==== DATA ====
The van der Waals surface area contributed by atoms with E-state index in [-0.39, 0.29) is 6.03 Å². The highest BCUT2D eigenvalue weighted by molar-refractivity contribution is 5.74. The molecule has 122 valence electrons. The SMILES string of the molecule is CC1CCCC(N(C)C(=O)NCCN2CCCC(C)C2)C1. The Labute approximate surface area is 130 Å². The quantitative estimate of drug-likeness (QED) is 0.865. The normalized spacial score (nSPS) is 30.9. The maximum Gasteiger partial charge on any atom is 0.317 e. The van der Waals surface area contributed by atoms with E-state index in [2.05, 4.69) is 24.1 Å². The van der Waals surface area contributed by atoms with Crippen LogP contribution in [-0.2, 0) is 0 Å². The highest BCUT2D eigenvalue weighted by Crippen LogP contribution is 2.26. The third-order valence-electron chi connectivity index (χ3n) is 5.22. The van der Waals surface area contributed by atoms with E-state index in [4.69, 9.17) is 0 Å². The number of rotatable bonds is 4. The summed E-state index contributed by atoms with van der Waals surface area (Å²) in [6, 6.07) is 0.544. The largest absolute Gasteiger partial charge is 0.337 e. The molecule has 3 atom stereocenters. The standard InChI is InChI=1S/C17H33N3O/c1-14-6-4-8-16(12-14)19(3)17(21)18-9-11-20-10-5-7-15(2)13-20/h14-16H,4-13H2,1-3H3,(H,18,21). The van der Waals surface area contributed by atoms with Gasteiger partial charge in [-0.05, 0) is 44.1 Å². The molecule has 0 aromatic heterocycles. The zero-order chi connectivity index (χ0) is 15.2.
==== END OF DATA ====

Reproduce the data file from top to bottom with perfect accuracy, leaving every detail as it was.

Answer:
The van der Waals surface area contributed by atoms with E-state index in [-0.39, 0.29) is 6.03 Å². The highest BCUT2D eigenvalue weighted by molar-refractivity contribution is 5.74. The molecule has 122 valence electrons. The SMILES string of the molecule is CC1CCCC(N(C)C(=O)NCCN2CCCC(C)C2)C1. The Labute approximate surface area is 130 Å². The quantitative estimate of drug-likeness (QED) is 0.865. The normalized spacial score (nSPS) is 30.9. The maximum Gasteiger partial charge on any atom is 0.317 e. The van der Waals surface area contributed by atoms with E-state index in [2.05, 4.69) is 24.1 Å². The van der Waals surface area contributed by atoms with Crippen LogP contribution in [-0.2, 0) is 0 Å². The highest BCUT2D eigenvalue weighted by Crippen LogP contribution is 2.26. The third-order valence-electron chi connectivity index (χ3n) is 5.22. The van der Waals surface area contributed by atoms with E-state index in [4.69, 9.17) is 0 Å². The number of rotatable bonds is 4. The summed E-state index contributed by atoms with van der Waals surface area (Å²) in [6, 6.07) is 0.544. The largest absolute Gasteiger partial charge is 0.337 e. The molecule has 3 atom stereocenters. The standard InChI is InChI=1S/C17H33N3O/c1-14-6-4-8-16(12-14)19(3)17(21)18-9-11-20-10-5-7-15(2)13-20/h14-16H,4-13H2,1-3H3,(H,18,21). The van der Waals surface area contributed by atoms with Gasteiger partial charge in [-0.05, 0) is 44.1 Å². The molecule has 0 aromatic heterocycles. The zero-order chi connectivity index (χ0) is 15.2.